Editorial Review for Livestrong Seafood List
You’d think an organization like Livestrong would be careful about making sure everything they put on their site was accurate, honest and trustworthy. When it comes to the group’s latest posting, a seafood list by Lynette Arceneaux, did not meet the high bar that, given the history of their founder and his “serial deceptions,” most would assume they’d prioritize.
Good for Livestrong for helping patients, caretakers, and survivors of cancer. Sure, the organization’s founder has an unfortunate past, but maybe the group has a bright future. However, posting erroneous nonsense with little or no editorial oversight doesn’t do them any favors.
The article 13 Types of Fish to Avoid Eating is teeming with misinformation and fails utterly as any sort of legitimate nutrition resource.
Arceneaux begins her seafood list by telling consumers to avoid wild Chilean Sea Bass. Which is curious because there’s no such thing as farmed Chilean Sea Bass. A red flag right off the bat that perhaps the author isn’t quite an expert on the subject matter. She then goes on to highlight, for sustainability reasons, which specific South Pacific islands consumers should sources their Sea Bass from. What she doesn’t tell you, or perhaps know, is that the National Oceanic and Atmospheric Administration requires “pre-approval of each [Chilean Sea Bass] import” as part of its catch documentation work. So, regardless of which island it came from it’s monitored to ensure it’s sustainable and legal.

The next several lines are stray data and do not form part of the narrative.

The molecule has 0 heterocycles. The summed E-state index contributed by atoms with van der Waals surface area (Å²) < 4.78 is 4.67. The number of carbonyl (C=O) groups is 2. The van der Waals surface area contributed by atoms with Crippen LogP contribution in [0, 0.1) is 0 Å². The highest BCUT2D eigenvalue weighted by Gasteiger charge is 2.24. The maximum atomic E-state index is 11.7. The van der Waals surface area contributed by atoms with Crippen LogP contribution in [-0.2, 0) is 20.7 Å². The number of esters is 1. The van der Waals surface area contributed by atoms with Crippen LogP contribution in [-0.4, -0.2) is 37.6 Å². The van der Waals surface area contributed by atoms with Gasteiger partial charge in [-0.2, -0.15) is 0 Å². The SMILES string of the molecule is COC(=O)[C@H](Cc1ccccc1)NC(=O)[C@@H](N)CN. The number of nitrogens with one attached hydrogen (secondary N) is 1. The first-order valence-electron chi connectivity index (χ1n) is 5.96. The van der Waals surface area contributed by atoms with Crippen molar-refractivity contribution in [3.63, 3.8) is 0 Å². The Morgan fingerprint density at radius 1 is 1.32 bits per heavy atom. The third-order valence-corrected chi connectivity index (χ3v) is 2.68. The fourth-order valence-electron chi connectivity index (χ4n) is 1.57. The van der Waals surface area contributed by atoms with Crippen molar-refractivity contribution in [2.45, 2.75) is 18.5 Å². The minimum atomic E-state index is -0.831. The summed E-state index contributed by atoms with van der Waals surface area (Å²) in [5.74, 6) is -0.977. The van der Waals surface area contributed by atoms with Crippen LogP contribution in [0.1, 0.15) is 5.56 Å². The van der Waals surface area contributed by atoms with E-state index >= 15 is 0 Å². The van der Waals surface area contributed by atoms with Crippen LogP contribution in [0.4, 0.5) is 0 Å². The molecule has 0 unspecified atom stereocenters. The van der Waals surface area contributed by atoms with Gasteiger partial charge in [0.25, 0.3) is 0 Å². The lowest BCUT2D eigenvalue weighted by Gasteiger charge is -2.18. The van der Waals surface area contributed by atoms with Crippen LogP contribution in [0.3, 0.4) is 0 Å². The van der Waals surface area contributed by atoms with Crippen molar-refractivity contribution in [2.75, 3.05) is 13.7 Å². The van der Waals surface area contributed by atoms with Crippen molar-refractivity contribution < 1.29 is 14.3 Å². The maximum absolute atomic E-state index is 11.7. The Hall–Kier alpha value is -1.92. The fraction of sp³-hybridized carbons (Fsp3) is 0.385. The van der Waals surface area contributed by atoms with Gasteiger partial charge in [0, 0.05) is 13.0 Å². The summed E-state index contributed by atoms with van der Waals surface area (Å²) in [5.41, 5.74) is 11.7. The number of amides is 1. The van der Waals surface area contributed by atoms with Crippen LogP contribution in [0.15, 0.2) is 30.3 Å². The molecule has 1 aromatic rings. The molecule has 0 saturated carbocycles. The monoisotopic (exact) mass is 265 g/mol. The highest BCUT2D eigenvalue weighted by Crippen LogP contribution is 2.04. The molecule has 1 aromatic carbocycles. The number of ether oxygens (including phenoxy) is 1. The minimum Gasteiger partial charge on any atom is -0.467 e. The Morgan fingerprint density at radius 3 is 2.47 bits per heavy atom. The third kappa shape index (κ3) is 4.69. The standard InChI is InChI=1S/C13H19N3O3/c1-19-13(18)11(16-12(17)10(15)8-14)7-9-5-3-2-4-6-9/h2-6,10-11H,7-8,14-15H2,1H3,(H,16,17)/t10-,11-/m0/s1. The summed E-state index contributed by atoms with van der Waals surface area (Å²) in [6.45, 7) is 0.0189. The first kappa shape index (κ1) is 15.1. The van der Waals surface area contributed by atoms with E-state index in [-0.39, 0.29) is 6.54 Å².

She then offers consumption advice about Tilefish from the author of a book that warns against eating fish. Oh and he’s also under investigation in Canada for after claiming he can “cure cancer with wheat grass suppositories and a diet of raw vegan food.” So it’s good to see Livestrong is staunchly vetting their experts these days.
And from a practical stand point Arceneaux’s admonition to avoid Bluefin tuna makes little sense at all. No doubt it’s got a poor sustainability story but Americans eat, per capita, about the weight of a few paperclips in Bluefin every year. Yet she takes up precious space on her non-scientific seafood list to warn consumers about it? Okay.
She wraps up the seafood list with a sweeping generalization that “if you buy grocery store tuna rolls, understand that most are made from substandard seafood.” Here she is just flat out wrong and offers no way to verify her claims except a conversation she had with a restaurant chef. The same chef who claims you can’t trust grocery store sushi because the “seafood supply chain isn’t tracked very well.” Once again, they are both make claims that not a single shred of independent evidence can back up.
Ultimately, it’s sad that Livestrong would allow this kind of hyperbolic click-bait to populate its site. A once highly regarded organization fighting to regain its credibility might consider taking this post down as part of an editorial review.